American Humanist Association Warns Against Unconstitutional Pledge Behavior
FOR IMMEDIATE RELEASE
Sarah Henry, (202) 238-9088, email@example.com
Monica Miller, (202) 238-9088, firstname.lastname@example.org
(Washington, D.C., September 5, 2018) – Attorneys at the American Humanist Association sent a letter to officials at Cecil County School District warning that the district needs to ensure that teachers respect the right of students to opt out of the Pledge of Allegiance. The letter was sent after a parent reported that her daughter was pressured to stand by a teacher who claimed that standing for the exercise is required.
The letter details that the student, a sophomore at Elkton County High School, does not wish to participate in the Pledge exercise in any manner. After remaining seated for the first Pledge recitation of the 2018-2019 school year, the student was approached by her teacher and instructed that standing for the Pledge of Allegiance was mandatory. The student politely, and correctly, informed the teacher that she was within her rights to remain seated.
A student’s right to opt out of any Pledge exercise was settled in 1943 by the Supreme Court in West Virginia State Board of Education v. Barnette. Since then, federal courts have consistently recognized that students are fully empowered to exercise their First Amendment right to remain silent and seated during the Pledge of Allegiance.
The American Humanist Association is asking the school district to confirm that students and teachers be advised that they may remain seated during the pledge and that all teachers be instructed that they should not persuade students to refrain from exercising their First Amendment right or to further questions students as to their behaviors. The AHA legal team also wants to assure that no disciplinary measures will be directed to any student in response to not participating in the recital of the Pledge.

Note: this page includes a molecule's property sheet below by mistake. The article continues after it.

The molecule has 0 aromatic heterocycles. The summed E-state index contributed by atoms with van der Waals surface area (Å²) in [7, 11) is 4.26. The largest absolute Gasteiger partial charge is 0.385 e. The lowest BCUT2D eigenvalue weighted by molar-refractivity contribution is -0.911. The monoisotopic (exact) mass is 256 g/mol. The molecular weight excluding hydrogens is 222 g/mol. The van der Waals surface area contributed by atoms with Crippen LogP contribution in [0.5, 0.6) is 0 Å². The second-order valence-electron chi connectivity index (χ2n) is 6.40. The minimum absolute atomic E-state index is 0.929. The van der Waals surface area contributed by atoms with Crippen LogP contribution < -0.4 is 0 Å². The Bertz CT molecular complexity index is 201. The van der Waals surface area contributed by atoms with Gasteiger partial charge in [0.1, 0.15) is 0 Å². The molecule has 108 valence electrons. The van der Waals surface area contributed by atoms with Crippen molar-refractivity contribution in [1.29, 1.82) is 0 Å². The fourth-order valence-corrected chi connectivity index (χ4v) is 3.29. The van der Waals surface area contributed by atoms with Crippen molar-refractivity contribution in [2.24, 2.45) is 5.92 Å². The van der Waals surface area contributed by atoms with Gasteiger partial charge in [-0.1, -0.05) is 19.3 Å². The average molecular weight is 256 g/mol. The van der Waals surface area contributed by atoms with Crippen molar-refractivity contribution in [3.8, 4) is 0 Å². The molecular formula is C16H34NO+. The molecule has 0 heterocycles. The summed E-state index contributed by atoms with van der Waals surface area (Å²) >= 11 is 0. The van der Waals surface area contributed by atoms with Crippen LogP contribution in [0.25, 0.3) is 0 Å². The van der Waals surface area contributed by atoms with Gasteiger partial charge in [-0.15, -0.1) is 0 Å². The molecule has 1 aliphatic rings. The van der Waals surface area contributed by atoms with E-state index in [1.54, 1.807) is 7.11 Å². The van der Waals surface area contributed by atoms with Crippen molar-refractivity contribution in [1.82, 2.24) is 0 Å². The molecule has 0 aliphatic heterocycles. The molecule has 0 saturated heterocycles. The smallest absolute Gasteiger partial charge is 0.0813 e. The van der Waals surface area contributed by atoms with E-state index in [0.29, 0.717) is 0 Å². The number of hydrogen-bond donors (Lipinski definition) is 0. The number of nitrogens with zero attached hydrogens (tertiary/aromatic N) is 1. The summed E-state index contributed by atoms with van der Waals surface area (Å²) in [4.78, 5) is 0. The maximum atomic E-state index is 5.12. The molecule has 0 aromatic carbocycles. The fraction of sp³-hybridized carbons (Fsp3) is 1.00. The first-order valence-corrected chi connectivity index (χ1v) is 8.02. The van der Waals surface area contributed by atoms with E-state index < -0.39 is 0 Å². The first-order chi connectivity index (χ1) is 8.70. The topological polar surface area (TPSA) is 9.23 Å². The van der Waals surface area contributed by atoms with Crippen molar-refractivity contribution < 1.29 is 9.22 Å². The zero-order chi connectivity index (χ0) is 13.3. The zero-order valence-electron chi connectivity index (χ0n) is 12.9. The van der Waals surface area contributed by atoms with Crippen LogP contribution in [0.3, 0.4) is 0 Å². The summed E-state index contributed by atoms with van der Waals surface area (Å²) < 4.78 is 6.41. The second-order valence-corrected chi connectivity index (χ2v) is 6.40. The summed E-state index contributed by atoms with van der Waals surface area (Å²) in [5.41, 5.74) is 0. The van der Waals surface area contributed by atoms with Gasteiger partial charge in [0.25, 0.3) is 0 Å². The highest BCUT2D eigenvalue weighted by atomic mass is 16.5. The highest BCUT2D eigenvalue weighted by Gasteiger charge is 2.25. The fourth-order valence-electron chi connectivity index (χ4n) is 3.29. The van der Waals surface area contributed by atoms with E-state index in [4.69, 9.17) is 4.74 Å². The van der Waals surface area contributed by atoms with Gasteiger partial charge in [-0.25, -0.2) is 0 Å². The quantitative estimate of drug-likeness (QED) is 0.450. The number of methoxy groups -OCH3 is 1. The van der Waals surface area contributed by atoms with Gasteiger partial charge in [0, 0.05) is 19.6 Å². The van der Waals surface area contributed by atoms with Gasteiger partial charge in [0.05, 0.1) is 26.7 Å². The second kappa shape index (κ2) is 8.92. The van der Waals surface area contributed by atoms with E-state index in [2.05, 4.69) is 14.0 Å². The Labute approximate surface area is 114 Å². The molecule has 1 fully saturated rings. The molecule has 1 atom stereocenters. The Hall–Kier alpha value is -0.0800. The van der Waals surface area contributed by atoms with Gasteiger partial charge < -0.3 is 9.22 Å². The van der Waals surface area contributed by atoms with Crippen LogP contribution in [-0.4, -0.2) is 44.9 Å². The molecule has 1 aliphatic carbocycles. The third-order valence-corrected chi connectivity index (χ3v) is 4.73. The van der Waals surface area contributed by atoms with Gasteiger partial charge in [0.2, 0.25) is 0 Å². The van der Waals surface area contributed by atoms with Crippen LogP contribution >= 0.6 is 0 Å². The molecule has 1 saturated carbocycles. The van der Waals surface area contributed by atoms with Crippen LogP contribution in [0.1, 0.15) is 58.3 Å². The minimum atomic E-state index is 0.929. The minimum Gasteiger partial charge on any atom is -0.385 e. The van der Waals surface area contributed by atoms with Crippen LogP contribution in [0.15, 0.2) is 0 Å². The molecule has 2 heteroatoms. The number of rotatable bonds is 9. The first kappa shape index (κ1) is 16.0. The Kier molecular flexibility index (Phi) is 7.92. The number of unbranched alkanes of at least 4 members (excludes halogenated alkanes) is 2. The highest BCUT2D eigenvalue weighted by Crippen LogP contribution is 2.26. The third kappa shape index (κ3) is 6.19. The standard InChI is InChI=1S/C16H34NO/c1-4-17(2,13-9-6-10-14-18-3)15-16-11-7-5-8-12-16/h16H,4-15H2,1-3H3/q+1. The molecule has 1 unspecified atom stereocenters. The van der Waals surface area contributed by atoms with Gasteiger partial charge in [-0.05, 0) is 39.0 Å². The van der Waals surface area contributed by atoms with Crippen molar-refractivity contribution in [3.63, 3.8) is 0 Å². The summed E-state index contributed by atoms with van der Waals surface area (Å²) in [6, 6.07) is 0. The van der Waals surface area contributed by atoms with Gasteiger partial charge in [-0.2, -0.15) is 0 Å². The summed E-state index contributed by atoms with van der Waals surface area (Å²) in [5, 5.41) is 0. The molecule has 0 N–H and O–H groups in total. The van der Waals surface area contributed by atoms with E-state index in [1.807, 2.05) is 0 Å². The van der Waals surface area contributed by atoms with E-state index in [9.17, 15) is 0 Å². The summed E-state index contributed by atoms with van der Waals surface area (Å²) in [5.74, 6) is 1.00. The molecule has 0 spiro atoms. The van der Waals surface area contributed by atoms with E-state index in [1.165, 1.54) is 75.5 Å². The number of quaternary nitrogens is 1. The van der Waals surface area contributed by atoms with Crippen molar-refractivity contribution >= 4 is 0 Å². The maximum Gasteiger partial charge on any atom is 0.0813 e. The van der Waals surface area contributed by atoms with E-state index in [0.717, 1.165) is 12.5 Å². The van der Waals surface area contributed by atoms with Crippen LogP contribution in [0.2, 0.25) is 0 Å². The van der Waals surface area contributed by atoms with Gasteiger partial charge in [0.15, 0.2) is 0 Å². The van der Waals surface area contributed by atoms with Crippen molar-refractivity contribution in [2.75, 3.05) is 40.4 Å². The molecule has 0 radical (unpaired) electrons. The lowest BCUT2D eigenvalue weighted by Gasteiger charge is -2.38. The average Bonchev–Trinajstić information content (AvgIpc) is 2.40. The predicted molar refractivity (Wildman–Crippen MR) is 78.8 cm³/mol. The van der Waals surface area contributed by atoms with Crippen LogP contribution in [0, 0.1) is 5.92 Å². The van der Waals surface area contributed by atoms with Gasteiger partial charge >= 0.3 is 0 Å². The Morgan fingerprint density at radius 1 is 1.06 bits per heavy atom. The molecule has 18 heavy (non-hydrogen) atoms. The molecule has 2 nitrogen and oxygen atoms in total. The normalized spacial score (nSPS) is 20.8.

Monica Miller, American Humanist Association Senior Counsel, writes “The student here does not deserve to be pressured or mistreated merely because she chooses to exercise her constitutional rights. Instead of rote recitation, she has given thoughtful consideration of the underlying religious and political issues raised by the exercise and this should, if anything, earn her the respect of teachers.”
The AHA has sponsored a boycott of the Pledge of Allegiance since 2014, urging students and others to sit out the pledge in protest of the inclusion of the words “under God,” which were added to the recitation by an act of Congress in 1954.